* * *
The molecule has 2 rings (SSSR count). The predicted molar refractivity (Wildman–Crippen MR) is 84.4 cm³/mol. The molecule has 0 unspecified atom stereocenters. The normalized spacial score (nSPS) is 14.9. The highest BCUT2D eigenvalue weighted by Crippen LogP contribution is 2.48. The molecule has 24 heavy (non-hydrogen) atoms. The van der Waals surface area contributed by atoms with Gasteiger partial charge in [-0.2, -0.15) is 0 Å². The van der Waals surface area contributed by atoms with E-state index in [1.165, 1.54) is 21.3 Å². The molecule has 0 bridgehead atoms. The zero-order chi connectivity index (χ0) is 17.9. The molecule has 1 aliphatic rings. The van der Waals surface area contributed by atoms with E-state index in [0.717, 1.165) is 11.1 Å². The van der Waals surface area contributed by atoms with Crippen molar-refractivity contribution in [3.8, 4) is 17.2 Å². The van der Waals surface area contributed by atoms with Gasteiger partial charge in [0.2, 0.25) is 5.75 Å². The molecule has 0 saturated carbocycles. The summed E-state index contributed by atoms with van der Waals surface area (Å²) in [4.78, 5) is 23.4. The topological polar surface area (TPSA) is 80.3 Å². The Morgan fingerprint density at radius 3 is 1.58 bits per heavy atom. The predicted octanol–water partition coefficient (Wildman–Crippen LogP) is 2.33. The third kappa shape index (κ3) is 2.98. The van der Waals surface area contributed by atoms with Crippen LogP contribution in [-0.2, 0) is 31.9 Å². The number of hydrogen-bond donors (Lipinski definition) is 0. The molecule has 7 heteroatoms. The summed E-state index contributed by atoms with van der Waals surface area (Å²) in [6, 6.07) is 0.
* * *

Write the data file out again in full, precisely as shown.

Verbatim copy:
The molecule has 2 rings (SSSR count). The predicted molar refractivity (Wildman–Crippen MR) is 84.4 cm³/mol. The molecule has 0 unspecified atom stereocenters. The normalized spacial score (nSPS) is 14.9. The highest BCUT2D eigenvalue weighted by Crippen LogP contribution is 2.48. The molecule has 24 heavy (non-hydrogen) atoms. The van der Waals surface area contributed by atoms with Gasteiger partial charge in [-0.2, -0.15) is 0 Å². The van der Waals surface area contributed by atoms with E-state index in [1.165, 1.54) is 21.3 Å². The molecule has 0 bridgehead atoms. The zero-order chi connectivity index (χ0) is 17.9. The molecule has 1 aliphatic rings. The van der Waals surface area contributed by atoms with E-state index in [0.717, 1.165) is 11.1 Å². The van der Waals surface area contributed by atoms with Crippen molar-refractivity contribution in [3.8, 4) is 17.2 Å². The van der Waals surface area contributed by atoms with Gasteiger partial charge in [0.2, 0.25) is 5.75 Å². The molecule has 0 saturated carbocycles. The summed E-state index contributed by atoms with van der Waals surface area (Å²) in [4.78, 5) is 23.4. The topological polar surface area (TPSA) is 80.3 Å². The Morgan fingerprint density at radius 3 is 1.58 bits per heavy atom. The predicted octanol–water partition coefficient (Wildman–Crippen LogP) is 2.33. The third kappa shape index (κ3) is 2.98. The van der Waals surface area contributed by atoms with Crippen LogP contribution in [-0.2, 0) is 31.9 Å². The number of hydrogen-bond donors (Lipinski definition) is 0. The molecule has 7 heteroatoms. The summed E-state index contributed by atoms with van der Waals surface area (Å²) in [6, 6.07) is 0.